I read 18 books. Eleven of them had no references in text or illustration to American Indians. They were stories primarily about families getting together for Thanksgiving (example: Franklin's Thanksgiving by Paulette Bourgeosis); many were about what the family members are thankful for.

Seven of the 18 books included content (text or illustrations) about American Indians. They include:
  • Thanksgiving Mice, by Bethany Roberts
  • Thanksgiving Day, by Anne Rockwell (there were six copies of this one on the shelf)
  • Look Who's in the Thanksgiving Play!: A Lift-the-Flap Story, by Andrew Clements
  • The Memory Cupboard, by Charlotte Herman
  • The Thanksgiving Door, by Debby Atwell
  • Fat Chance Thanksgiving, by Stacey Schuett
  • This First Thanksgiving Day: A Counting Story, by Laura Krauss Melmed

Perhaps the most striking observation is that 3 of the 7 books were about doing a Thanksgiving play. It points to, I think, the degree to which that practice is central to the Thanksgiving lesson plans that teachers do in early childhood and elementary school classrooms. In a series of posts this month, I'll discuss the books I read. I begin with...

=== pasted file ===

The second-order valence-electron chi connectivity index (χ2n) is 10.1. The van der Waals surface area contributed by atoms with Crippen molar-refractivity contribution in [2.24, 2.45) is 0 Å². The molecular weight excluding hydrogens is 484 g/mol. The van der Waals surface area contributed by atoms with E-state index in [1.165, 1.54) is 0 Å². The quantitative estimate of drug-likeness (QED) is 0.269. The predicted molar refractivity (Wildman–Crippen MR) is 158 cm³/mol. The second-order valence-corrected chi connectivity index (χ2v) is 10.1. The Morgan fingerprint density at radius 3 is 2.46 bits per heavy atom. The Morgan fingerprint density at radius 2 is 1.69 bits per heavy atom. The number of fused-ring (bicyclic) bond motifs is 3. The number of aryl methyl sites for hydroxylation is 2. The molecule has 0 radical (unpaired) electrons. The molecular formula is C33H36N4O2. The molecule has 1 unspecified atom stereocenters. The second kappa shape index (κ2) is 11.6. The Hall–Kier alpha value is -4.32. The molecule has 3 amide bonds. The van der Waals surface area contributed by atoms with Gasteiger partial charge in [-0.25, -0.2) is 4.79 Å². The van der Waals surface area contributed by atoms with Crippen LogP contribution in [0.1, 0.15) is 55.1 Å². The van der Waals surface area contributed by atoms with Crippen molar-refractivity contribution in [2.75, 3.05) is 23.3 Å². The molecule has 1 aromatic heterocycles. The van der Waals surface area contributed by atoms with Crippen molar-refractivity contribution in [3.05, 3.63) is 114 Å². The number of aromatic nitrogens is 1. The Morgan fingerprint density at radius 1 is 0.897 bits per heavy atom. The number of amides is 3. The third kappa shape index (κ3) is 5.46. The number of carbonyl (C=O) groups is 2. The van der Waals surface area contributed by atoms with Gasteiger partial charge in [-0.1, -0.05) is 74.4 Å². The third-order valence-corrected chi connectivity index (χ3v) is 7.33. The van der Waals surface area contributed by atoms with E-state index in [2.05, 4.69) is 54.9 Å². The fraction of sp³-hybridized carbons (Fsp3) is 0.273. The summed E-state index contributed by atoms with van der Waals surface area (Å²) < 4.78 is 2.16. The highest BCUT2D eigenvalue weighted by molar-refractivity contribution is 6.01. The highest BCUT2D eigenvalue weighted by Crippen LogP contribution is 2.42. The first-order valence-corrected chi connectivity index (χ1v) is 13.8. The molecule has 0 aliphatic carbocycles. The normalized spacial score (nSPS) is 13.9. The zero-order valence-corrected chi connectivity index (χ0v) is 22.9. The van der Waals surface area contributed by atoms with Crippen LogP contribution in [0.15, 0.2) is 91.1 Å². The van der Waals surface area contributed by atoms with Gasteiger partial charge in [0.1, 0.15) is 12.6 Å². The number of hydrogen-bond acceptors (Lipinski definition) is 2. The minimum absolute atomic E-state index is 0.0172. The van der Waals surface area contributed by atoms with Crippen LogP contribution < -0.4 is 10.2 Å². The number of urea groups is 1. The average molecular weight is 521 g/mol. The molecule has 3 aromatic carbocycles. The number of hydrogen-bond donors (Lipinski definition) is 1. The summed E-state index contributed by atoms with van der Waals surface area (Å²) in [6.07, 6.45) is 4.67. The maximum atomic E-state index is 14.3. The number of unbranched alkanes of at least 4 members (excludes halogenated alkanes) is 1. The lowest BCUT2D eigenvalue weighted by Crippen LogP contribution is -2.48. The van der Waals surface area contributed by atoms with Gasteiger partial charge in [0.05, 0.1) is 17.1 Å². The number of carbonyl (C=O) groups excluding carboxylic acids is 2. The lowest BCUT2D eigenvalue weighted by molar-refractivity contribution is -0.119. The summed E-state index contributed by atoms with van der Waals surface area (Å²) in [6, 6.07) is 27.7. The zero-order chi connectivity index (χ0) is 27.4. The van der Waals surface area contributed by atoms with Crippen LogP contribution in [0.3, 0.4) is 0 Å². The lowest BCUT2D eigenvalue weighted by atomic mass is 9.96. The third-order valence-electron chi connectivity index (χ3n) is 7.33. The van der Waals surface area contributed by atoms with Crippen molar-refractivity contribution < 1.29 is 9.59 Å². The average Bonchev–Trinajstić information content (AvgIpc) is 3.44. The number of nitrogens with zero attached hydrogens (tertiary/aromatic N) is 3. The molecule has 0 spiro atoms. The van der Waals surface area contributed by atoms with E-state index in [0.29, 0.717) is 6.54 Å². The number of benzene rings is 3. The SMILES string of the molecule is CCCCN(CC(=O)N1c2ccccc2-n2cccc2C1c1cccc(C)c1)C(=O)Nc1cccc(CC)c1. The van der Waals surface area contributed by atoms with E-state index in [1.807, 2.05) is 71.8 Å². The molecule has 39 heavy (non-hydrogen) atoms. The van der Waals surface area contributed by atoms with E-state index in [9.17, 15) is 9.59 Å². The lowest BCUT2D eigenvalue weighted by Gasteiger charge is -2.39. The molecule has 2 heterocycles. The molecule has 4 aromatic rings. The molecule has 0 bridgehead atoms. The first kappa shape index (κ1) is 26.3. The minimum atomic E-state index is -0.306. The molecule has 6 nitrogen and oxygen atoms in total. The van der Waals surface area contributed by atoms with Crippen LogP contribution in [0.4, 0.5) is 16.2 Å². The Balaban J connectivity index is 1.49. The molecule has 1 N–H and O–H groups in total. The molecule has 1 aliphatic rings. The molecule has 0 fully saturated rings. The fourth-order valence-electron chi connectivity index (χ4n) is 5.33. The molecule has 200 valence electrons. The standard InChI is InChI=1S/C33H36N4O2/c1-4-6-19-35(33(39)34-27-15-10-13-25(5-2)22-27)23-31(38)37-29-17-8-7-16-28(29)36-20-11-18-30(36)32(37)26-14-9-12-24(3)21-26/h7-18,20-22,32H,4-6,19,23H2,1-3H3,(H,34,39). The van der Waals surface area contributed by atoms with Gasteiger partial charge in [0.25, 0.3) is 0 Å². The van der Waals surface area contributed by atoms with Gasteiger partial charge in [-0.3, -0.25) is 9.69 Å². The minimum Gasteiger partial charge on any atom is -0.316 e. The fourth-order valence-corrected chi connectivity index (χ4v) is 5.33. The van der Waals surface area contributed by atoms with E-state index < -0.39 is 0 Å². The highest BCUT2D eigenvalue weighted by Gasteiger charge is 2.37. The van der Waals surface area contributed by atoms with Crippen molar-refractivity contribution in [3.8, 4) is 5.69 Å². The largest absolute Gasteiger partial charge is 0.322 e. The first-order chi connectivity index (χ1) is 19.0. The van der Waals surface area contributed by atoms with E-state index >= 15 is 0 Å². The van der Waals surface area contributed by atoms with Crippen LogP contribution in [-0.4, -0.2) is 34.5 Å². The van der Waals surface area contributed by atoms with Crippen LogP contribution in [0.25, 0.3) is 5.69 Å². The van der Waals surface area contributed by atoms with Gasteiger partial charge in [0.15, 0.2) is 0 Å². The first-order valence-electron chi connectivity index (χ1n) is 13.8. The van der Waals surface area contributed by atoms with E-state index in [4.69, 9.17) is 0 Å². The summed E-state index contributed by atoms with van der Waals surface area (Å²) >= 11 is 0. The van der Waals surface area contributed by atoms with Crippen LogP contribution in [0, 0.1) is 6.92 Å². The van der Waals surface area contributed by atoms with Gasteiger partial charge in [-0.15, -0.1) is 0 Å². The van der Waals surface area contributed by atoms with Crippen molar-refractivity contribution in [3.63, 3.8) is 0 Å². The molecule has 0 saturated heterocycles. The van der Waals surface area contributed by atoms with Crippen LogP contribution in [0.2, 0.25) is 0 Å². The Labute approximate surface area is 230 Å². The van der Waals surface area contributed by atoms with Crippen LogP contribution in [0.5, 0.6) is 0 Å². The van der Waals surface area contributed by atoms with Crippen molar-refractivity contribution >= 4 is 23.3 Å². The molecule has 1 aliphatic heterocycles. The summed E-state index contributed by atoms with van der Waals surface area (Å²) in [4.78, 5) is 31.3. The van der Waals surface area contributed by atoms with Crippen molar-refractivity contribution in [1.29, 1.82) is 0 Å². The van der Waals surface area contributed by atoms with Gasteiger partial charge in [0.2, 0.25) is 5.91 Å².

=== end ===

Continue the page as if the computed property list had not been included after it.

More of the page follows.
Thanksgiving Mice, by Bethany Roberts

As the title suggests, the characters are mice. In the first four pages, they prepare the props for their play. Next, other critters are shown coming in to see the play. The stage has an easel announcing the play: "The Story of Thanksgiving."

The play begins, and we see "Act 1" which is an English street scene. A male and female mouse head for the dock to board their ship. They male is shown in a black hat with a buckle, signifying Pilgrim. The next few pages show the mice being seasick, hungry, thirsty. They arrive at Plymouth Rock, build new homes, but are still hungry and weak.